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Moving beyond answers to live the questions

I was part of a dialogue group in the early 1990s. One of the exercises we did was a conversation consisting entirely of questions. We could talk about any topic that came up, but could only ask questions, not make statements. (It was a non-competitive, very substantive and thoughtful activity, unlike the game of questions made infamous in the "questions tennis" depicted in the play Rosenkrantz and Guildenstern are Dead.)

I highly recommend this to groups. Like listening circles, it looks extremely easy on the surface, but becomes profoundly transformative as you get further into it.

Participants are encouraged to make notes for later discussion, regarding things they notice about questions during the exercise. Many different types of questions will surface, including statements masquerading as questions, rhetorical questions, open-ended questions, questions that simply direct attention, strategic questions, questions that modify, overlap, or focus on some portion of another question, or link the issues of a previous question to another area of inquiry, etc. I noticed that powerful questions simultaneously open up and focus attention. They are like a spotlight lighting up a specific territory to explore.*

This exercise is a great opportunity to explore what relationship we can have to questions other than answering them, and what power they have outside their usual role.

Ultimately, questions can take us deeper into the meaning of our lives. As the poet Rainer Maria Rilke said in his Letters to a Young Poet,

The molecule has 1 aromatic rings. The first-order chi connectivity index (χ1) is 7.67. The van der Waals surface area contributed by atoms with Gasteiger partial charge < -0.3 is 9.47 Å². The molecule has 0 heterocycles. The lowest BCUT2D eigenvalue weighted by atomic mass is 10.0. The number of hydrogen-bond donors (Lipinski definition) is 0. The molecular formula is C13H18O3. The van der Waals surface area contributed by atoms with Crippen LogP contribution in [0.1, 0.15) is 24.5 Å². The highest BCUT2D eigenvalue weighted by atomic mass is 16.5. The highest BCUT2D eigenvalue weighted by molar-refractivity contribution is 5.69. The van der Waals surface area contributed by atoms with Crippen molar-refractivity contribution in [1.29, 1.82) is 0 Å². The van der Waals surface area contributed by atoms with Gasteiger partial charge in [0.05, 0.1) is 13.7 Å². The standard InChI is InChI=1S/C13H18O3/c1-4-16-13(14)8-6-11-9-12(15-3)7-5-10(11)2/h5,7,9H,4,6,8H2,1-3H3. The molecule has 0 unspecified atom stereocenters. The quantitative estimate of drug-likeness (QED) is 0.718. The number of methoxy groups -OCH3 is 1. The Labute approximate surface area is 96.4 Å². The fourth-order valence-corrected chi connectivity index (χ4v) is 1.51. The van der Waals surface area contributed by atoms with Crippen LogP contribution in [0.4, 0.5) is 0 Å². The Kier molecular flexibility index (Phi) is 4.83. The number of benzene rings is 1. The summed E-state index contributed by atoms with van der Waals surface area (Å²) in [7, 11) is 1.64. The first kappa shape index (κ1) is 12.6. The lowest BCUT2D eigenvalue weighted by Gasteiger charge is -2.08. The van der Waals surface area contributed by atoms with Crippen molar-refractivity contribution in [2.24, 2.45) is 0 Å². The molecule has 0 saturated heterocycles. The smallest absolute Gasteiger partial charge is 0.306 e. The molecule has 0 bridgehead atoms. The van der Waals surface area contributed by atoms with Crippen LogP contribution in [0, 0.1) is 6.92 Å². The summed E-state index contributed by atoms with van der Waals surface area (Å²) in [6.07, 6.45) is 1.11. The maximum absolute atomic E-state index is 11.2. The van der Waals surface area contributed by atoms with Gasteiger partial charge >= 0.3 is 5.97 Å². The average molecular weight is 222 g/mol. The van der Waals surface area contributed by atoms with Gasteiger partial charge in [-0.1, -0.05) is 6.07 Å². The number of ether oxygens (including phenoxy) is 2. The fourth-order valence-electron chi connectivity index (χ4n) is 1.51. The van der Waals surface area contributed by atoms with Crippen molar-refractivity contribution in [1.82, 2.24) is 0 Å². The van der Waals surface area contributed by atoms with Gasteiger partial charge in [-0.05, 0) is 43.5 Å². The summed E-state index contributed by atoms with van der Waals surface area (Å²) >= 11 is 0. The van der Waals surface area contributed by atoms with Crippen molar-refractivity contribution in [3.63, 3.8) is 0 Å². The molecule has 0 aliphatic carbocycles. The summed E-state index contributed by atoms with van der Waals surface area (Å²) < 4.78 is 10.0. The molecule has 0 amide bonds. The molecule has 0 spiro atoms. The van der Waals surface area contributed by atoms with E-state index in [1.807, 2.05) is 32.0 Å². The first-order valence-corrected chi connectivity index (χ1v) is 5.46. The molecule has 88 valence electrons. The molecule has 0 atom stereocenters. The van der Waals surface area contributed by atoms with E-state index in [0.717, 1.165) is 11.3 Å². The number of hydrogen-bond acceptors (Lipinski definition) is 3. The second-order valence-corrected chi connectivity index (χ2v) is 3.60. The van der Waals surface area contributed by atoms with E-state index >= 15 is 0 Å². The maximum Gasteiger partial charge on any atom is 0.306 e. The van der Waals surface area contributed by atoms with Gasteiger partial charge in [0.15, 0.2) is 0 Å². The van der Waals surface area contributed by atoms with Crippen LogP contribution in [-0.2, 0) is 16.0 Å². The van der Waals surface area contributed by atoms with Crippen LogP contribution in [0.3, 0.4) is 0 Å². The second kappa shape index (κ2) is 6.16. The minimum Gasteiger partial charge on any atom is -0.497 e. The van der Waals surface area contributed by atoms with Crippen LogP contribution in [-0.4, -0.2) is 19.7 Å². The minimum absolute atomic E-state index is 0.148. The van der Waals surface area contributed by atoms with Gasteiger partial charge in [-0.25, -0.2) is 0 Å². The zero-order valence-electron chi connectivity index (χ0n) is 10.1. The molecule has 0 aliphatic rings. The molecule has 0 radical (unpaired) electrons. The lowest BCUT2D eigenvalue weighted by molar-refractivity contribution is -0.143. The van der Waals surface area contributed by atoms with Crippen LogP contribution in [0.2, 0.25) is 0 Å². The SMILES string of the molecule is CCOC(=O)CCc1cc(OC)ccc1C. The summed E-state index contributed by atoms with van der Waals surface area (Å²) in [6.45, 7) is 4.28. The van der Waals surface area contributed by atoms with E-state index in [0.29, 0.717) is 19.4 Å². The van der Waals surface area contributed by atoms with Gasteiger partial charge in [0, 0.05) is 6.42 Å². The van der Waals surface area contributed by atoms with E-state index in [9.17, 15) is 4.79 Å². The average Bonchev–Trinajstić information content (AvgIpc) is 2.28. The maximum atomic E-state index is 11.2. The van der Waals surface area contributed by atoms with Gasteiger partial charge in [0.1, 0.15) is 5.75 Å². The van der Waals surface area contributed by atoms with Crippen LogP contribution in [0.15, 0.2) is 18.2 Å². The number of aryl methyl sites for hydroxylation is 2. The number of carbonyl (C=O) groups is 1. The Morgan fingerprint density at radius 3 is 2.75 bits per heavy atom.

"Have patience with everything unresolved in your heart and try to love the questions themselves as if they were locked rooms or books written in a very foreign language... Live the questions now. Perhaps then, someday far in the future, you will gradually, without even noticing it, live your way into the answers." (Random House, 1984, pg. 34-35)

The essence of dialogue is exploration, inquiry, openness -- which is also the essence of "the questions" Rilke spoke of -- those things that are unresolved in our hearts. When we live the questions in our conversations, we are in dialogue with the people around us. When we live the questions as a way of life, we are in dialogue with life, itself.

When we live our questions, we are always discovering new answers to them. Perhaps we shouldn't even speak of "answers". Perhaps living a question, living an inquiry, is like living with a fruit tree that continually generates fruit -- in this case insights -- for our nourishment. There is never anything final about any particular apple from an apple tree. More will follow. They don't answer, they just nourish. And they're full of seeds, as well....

Our initial responses to an inquiry are best seen not as positions to be advanced or descriptions of Reality, but as part of a process of individual and collective awakening to who we are at a particular point in our journey. Can we together use inquiries to embark on a shared exploration, an adventure in which we all evolve in an ongoing co-improvisation of our best collective awareness and capacity? Can we consciously co-evolve through shared inquiry?

Quaker's often use what they call "queries" in this way -- as a focus for individual and collective meditation, consideration and prayer, guiding Quaker seekers in their search for greater love, truth, and insight into how to serve humanity and live lives that are consistent with their core values. It seems that any group or community could use inquiry in this sense, if they are sufficiently dedicated to it, to each other, and to their "collective self" and its enterprise. If, in addition, they can -- like Quakers -- attune to a benign higher intelligence at large among them, and use their inquiry to open themselves to it, then all the better.


* Peggy Holman notes that this dynamic quality of inquiry represents an integration of masculine energy (focus) and feminine energy (openness) in consciousness and conversation.


See also

The Power of Questions

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